On the seventh day of Christmas...Think twice before contravening parenting orders during the Christmas holiday period

Posted by Luisa-Maria Maroun on 01 December 2015
On the seventh day of Christmas...Think twice before contravening parenting orders during the Christmas holiday period


What is a “contravention?”

Essentially, a contravention means acting in a way that is against a Parenting Order made by the Court. Breaching or contravening an Order can involve any of the following:


  1. A parent failing to abide by, or making no attempt to, comply with the terms of the Parenting Order;
  2. A parent intentionally stops or tries to prevent another person who is bound by the Order from complying with the Order; and
  3. A parent contravenes an Order without a legitimate reason or explanation.

Practical examples of conduct that can amount to a contravention include:

  • where a parent does not deliver or return a child to the other parent as per the defined timeframes set out in the Court Orders;
  • where a parent fails to make the child available to spend time with the other parent.

What happens if a parenting order has been breached?

In the event that contravention proceedings are initiated and the Court makes a finding that there has in fact been a breach of a Parenting Order, the Court has the power to make a variety of Orders including but not limited to the following:

  1. Order make up time to compensate for the time that the parent missed out on spending with the child;
  2. Order the parent to attend parenting education courses such as a post separation parenting program;
  3. Direct a parent to enter into a bond with the Court to do certain things for a period of up to two (2) years. The terms of the bond may involve the parent attending counseling appointments and/or being of “good behaviour” which would include strict compliance with the Court Orders so as to avoid future breaches of the Order;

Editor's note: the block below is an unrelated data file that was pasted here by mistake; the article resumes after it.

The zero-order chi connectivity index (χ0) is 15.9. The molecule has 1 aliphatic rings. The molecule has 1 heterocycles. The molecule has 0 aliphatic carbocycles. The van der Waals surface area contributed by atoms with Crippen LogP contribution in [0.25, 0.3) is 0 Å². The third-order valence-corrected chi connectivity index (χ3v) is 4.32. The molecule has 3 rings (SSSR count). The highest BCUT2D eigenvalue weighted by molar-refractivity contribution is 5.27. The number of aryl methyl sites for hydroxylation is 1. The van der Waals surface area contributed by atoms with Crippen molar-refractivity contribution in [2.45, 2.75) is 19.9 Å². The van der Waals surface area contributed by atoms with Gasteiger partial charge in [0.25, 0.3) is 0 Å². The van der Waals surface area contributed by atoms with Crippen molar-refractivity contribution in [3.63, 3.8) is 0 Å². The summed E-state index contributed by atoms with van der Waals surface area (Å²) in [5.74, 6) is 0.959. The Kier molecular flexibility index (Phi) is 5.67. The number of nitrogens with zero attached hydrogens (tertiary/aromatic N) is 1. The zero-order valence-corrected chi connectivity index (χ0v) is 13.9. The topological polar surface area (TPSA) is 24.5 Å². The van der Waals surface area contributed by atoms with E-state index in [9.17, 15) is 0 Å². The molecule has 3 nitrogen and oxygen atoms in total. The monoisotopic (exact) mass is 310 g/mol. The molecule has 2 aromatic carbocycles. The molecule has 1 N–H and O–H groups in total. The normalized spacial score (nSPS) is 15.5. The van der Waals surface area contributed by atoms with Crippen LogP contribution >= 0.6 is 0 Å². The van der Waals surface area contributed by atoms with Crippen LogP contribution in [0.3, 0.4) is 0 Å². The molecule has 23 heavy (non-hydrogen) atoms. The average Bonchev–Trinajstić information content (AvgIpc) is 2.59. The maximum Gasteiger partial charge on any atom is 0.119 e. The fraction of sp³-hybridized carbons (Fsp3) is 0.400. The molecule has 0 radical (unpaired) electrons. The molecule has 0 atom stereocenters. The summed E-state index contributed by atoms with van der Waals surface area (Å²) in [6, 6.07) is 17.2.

4. Impose a fine on the contravening parent;
  5. If the breach is of a serious nature, the Court may also make an imprisonment order for a period of up to twelve (12) months; and/or
  6. The contravening party may be ordered to pay the legal costs of the other party.

Separately, the Court may also determine to vary  the existing Orders in ordert to avoid similar issues arising in the future.

How will a Court determine the issue of costs?

When considering whether or not to make an order as to costs, the Court takes into consideration factors such as:

  • whether the contravention application is dismissed because there was insufficient evidence to prove the alleged breach;
  • whether the respondent can effectively prove to the Court that they had a good reason and excuse for contravening the Order and;
  • whether there have been prior contravention applications filed by the applicant which were unsuccessful and lacked merit.

If you are contemplating about filing a contravention application, you should take into consideration that the Court’s main purpose will be to establish whether or not there has been a breach of the Court Orders. If the Court concludes that there has been a breach, the Court may first try to resolve the problem by varying the orders so that there is less of a chance that a breach will occur in the future.

In the event that you need assistance with the interpretation of existing Orders or you anticipate that the other  party will contravene the orders, it would be sensible for you to seek legal advice in advance. Given the upcoming school holiday period, it is best to resolve any outstanding parenting issues now, so that you can focus on spending quality time with your children as opposed to worrying about being the subject of a contravention application.

We invite you to contact our experienced family lawyers who will be able to address any concerns you may have regarding the application of your existing Orders.